The football authorities in Italy have sent a joint letter to the Government asking for simpler laws to refurbish or build new stadiums.
The situation has been debated for decades now, as most of the arenas in Italy were last given revamps for the 1990 World Cup.
New, simplified laws have been requested and promised for months, but are yet to fully be implemented, and foreign investors such as Roma owners the Friedkins and Fiorentina patron Rocco Commisso are increasingly frustrated that they cannot get anything done.
Today, CONI President Giovanni Malagò, FIGC President Gabriele Gravina and Lega Serie A President Paolo Dal Pino sent a long joint letter to the Government requesting an intervention to resolve the ‘complex’ process for approving refurbishment of stadiums.
“We must point out and denounce the obsolete and dire condition of the sporting infrastructure in our country, which absolutely cannot be compared to other stadiums in Europe.
“Italy is behind England, Germany and Spain in terms of average revenue per game, spectators, modernity of stadiums and number of new arenas built over the last 20 years.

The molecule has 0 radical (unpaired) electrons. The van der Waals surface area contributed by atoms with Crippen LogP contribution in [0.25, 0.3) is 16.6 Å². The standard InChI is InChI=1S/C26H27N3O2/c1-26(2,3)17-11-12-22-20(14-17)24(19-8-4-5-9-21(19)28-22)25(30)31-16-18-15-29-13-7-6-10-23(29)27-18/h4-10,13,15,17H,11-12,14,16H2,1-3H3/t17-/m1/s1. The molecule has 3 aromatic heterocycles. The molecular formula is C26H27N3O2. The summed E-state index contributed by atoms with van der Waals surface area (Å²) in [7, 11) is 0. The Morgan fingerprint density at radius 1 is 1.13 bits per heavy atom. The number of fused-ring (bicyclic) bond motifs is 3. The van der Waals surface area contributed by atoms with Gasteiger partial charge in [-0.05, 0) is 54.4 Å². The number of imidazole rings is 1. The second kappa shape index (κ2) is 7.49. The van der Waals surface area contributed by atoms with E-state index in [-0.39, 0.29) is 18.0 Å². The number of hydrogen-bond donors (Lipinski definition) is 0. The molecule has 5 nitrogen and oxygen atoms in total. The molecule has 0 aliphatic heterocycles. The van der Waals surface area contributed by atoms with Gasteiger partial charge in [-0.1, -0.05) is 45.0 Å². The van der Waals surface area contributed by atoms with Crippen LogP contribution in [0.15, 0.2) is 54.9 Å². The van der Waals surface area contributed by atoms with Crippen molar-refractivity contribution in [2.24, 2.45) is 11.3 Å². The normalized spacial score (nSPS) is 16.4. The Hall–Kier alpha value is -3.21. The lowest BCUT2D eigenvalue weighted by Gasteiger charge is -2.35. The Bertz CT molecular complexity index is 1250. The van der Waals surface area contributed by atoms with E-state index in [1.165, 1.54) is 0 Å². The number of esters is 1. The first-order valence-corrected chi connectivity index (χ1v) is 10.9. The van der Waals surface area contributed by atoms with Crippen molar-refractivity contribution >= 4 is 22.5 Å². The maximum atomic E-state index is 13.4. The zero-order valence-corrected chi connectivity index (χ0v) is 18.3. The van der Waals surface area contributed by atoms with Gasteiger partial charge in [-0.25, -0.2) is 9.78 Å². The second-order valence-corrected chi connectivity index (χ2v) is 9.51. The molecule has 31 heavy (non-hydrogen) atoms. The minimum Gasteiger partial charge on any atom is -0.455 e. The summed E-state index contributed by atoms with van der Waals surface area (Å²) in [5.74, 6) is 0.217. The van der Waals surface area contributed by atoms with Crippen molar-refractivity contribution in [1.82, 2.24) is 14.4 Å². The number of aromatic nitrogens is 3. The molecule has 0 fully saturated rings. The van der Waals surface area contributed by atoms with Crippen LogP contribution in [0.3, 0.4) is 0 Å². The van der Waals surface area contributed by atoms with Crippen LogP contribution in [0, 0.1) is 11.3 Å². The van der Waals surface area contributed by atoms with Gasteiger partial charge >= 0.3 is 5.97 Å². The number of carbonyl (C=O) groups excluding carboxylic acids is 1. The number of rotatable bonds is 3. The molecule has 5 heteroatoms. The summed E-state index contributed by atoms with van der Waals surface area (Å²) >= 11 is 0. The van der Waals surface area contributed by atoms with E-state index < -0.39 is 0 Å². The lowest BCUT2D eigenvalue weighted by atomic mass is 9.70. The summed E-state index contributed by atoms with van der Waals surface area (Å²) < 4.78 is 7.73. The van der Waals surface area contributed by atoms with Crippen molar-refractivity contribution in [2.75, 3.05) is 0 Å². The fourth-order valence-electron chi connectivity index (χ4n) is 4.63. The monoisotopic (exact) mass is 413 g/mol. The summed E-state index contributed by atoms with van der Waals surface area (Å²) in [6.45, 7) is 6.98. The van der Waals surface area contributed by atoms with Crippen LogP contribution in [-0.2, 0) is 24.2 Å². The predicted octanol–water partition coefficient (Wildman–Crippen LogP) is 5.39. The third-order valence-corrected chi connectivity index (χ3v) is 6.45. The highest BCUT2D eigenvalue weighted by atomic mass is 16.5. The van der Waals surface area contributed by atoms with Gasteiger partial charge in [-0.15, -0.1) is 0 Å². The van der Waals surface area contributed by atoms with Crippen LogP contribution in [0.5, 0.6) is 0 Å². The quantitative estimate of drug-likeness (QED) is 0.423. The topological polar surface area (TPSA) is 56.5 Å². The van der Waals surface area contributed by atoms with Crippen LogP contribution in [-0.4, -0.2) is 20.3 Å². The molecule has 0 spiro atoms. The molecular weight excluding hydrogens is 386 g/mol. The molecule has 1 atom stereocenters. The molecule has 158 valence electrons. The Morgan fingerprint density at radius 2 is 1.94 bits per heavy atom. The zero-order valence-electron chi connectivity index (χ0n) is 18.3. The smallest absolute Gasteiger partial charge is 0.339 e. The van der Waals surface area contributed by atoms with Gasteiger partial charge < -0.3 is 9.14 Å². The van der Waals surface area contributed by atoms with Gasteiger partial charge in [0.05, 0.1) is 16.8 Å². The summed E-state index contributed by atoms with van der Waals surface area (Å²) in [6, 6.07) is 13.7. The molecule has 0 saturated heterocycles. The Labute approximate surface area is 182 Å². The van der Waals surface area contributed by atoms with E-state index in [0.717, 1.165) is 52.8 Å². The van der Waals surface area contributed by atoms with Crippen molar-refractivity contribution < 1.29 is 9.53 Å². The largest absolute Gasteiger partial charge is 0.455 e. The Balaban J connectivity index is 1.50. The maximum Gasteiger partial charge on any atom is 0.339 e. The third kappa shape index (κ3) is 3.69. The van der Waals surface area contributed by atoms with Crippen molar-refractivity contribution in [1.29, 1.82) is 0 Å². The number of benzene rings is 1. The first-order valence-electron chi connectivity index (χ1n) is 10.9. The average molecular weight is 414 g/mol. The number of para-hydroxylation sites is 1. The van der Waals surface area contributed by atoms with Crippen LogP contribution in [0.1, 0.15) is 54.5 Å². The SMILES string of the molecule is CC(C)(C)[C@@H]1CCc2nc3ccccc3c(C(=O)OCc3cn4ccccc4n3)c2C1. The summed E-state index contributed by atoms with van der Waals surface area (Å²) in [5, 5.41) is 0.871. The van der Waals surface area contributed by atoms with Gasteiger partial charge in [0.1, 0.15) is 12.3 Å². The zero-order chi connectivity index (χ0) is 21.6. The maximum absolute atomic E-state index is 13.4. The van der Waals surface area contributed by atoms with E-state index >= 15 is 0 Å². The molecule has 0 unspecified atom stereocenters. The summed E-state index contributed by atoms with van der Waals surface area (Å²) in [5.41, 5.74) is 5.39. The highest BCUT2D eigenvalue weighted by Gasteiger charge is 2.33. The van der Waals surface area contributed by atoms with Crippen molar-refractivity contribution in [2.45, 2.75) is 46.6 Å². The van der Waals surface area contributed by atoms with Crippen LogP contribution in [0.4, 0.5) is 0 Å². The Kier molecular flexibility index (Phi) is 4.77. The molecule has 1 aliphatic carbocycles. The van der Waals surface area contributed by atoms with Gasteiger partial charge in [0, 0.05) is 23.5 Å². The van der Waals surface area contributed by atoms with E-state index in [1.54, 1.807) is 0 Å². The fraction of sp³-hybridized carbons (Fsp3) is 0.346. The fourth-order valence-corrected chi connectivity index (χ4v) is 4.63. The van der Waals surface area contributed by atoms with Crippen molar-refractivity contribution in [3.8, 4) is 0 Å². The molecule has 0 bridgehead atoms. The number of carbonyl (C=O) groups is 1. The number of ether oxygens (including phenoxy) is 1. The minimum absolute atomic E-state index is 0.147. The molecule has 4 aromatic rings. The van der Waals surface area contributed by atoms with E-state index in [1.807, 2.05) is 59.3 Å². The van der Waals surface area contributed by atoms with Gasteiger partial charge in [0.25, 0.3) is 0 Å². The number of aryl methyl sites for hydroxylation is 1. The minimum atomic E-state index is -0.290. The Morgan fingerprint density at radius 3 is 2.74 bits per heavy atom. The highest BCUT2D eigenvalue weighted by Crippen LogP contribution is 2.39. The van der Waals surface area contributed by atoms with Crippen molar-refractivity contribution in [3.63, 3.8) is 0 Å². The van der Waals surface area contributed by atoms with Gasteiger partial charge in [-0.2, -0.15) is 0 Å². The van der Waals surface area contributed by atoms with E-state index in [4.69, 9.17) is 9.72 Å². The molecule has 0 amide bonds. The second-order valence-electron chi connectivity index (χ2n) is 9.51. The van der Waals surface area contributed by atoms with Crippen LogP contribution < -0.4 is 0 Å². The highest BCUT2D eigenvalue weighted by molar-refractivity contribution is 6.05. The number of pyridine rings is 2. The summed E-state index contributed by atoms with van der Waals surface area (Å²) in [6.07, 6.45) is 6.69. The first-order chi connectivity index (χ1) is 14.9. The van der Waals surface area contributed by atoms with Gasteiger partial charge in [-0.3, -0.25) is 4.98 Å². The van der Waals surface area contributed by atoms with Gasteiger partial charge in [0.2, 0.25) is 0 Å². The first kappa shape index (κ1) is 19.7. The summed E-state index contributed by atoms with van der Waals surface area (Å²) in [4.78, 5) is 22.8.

“The homes of football are no longer welcoming for our fans and need a profound renovation that can no longer be procrastinated.
“It’s requested loudly by many clubs, who are stalled by bureaucracy that prevents them to invest and innovate, even if it would benefit the entire Italian sporting system.
“The average time required to obtain the authorisation to build a new stadium in Italy ranges from 8-10 years, which is vastly more than the European benchmark of 2-3 years.
“A new generation of stadiums would bring immediate advantages in terms of jobs, revitalisation of the urban areas, new sources of revenue, extra fiscal payments to the State, an increase in security and therefore reduction of violent incidents with a general improvement in the image of Italian sport.”
The letter included a report drawn up by Deloitte showing that new stadiums could bring €4.5m in new investments, which over a 10-year period could generate €25.5m in new revenue for various Italian economic sectors.
The report even claims there could be a 75 per cent cut in violent incidents around football matches.